Maze Generation in C++

And now for some real geeky goodness…

Here’s a random maze generator class based on Kruskal’s algorithm for creating a minimum spanning tree. Of course I didn’t write this from scratch… It’s a cleaned up and modified version of some code I found here written by smart_idiot. At least I think that’s his page… This version creates a maze that is closed in on the bounding walls. If you add the missing cases to the switch statement in Update(), it will create a maze that “wraps”, where “exiting” an opening in one exterior wall will “enter” on the opposite side of the maze.

Yeah there is no drawing code so have fun. I did write a small application that will give a 3D walk through of the maze. I might post it some time… but the source is relatively large…

#ifndef _MAZE_H_
#define _MAZE_H_

#include <vector>

class Cell
{
public:
   // This is the constructor for the Cell. As you can see, it starts off with
   // a new group containing a pointer to its self, and all the edges are set
   // to true, meaning there are walls up.
   Cell();
   
   // And this is the destructor. It removes it's self from the group, and
   // if the group ends up becoming empty, it deletes it.
   ~Cell();
   
   // Write about here I should have a copy constructor, and an assignment opperator.
   // The problem with that however is that if I do that, they should get new groups.
   // If they get new groups, they obviously aren't connected to anything. And if
   // they aren't connected to anything, there isn't much point in trying to make
   // a copy of them. So long story short, no trying to copy cells. And as a side
   // effect of this, Mazes too.
   
   // This applies the rules between two cells.
   void ApplyRules(unsigned int edge, Cell &neighbor);
   
   bool GetEdge (int index);

private:
   // And the cells have edges. Four of them. Imagine that.
   bool Edge[4];
   
   // This is the most important part of the maze generator. Each cell belongs
   // to a group. In the beginning each cell has its own group. If 2 neighboring
   // cells are in different groups, they can connect, and in the process become
   // part of the same group. Thats pretty much all there is to it.
   std::vector *group;
   
   friend class Maze;
};

class Maze
{
public:
   // This is the maze constructor. By default a maze is 32x32 cells, though you can use any size
   // you want, though 8x8 is the minumum.
   Maze(unsigned int w = 32, unsigned int h = 32);
   
   // This is the destructor, which is only here to destroy the cells and avoid a nasty memory leak.
   ~Maze();
   
   // This is a helper for finding a cell in the maze. You may choose a cell outside of the maze,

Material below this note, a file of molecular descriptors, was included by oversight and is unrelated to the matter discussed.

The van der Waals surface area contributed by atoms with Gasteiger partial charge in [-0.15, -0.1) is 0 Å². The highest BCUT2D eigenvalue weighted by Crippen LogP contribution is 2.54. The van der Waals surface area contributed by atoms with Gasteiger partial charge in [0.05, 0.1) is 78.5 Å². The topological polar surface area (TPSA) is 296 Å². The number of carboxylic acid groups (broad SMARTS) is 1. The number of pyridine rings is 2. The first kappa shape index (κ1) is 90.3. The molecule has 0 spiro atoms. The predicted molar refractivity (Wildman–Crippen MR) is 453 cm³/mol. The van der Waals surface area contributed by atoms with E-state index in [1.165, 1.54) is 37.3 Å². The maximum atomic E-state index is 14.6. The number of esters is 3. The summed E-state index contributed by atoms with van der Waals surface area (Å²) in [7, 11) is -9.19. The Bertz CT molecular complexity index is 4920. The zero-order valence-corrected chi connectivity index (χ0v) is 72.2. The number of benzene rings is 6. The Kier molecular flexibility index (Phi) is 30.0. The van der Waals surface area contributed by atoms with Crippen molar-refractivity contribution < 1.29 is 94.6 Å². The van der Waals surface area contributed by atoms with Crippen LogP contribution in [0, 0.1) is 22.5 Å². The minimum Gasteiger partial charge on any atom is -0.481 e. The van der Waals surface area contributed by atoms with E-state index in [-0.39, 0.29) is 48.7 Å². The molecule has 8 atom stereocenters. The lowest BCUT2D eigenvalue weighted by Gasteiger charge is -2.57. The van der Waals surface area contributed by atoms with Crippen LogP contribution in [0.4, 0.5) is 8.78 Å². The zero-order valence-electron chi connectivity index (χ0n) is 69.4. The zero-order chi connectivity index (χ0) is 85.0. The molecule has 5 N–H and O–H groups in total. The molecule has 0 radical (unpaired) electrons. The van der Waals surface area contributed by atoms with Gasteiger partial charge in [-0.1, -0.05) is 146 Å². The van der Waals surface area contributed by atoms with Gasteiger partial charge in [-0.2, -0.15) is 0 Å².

// in which case it wraps back to the other side, though trying to look up a cell farther than
   // 2 maze lengths away will cause serious problems and probably a crash if x or y is negetive.
   Cell & At(int x, int y);
   
   // This function should be called repeatedly to construct the maze. The maze is done
   // when all the cells are in the same group, and hence the group size of any of the
   // cells is equal to width times height, but there currently isn't a check for it.
   void Update();
   
   unsigned int GetWidth ();
   unsigned int GetHeight ();
   bool MazeDone ();

   void Generate ();

private:    
   Cell *cells; // And now, back in the context of the Maze class, we have a pointer to some cells.
   unsigned int width, height; // Width and height of the maze.   
};

#endif //_MAZE_H_

#include "Maze.h"

#include <algorithm>

Cell::Cell()
{
   group = new std::vector <cell*> (1, this);
   Edge[0] = Edge[1] = Edge[2] = Edge[3] = true;
}

Cell::~Cell()
{
   group->erase(std::find(group->begin(), group->end(), this));
   
   if(!group->size())
      delete group;
}

bool Cell::GetEdge (int index)
{
   return Edge [index];
}

void Cell::ApplyRules(unsigned int edge, Cell &cell)
{
   if(group != cell.group) // If we are in different groups. . .
   {
      std::vector *old_group = cell.group; // Remember the old group so we can delete it later.
      
      // Change all the cells in that group to point to our group.
      for(std::vector::iterator c = old_group->begin(); c != old_group->end(); c++)
         (*c)->group = group;
      
      // Add them all to out group.
      group->insert(group->end(), old_group->begin(), old_group->end());
      
      // And finally destroy the old group.
      delete old_group;
      
      // All thats left to do now is hide the edges of the cells.
      Edge[edge] = false;
      cell.Edge[(edge + 2) % 4] = false;
   }
}

Maze::Maze(unsigned int w, unsigned int h)
{
   width = w < 8 ? 8 : w;
   height = h < 8 ? 8 : h;
   
   cells = new Cell [width * height];
}

Maze::~Maze()
{
   delete [] cells;
}

unsigned int Maze::GetWidth()
{
   return width;
}

unsigned int Maze::GetHeight ()
{
   return height;
}

Cell & Maze::At(int x, int y)
{
   return cells[(x+width)%width + ((y+height)%height)*width];
}

bool Maze::MazeDone ()
{
   return (At (0,0).group->size () == width * height);
}

void Maze::Update()
{
   int edge;

   for(unsigned int y = 0; y < height; ++y)
   {
      for(unsigned int x = 0; x < width; ++x)
      {
         edge = 1 + rand () % 2;

         switch (edge)
         {
         case 1:
            if (x + 1 < width)
               At (x, y).ApplyRules (edge, At(x+1, y));

            break;
         case 2:
            if (y + 1 < height)
               At (x, y).ApplyRules (edge, At(x, y+1));

            break;
         }
      }
   }
}

void Maze::Generate ()
{
   while (!MazeDone ())
   {
      Update ();
   }
}
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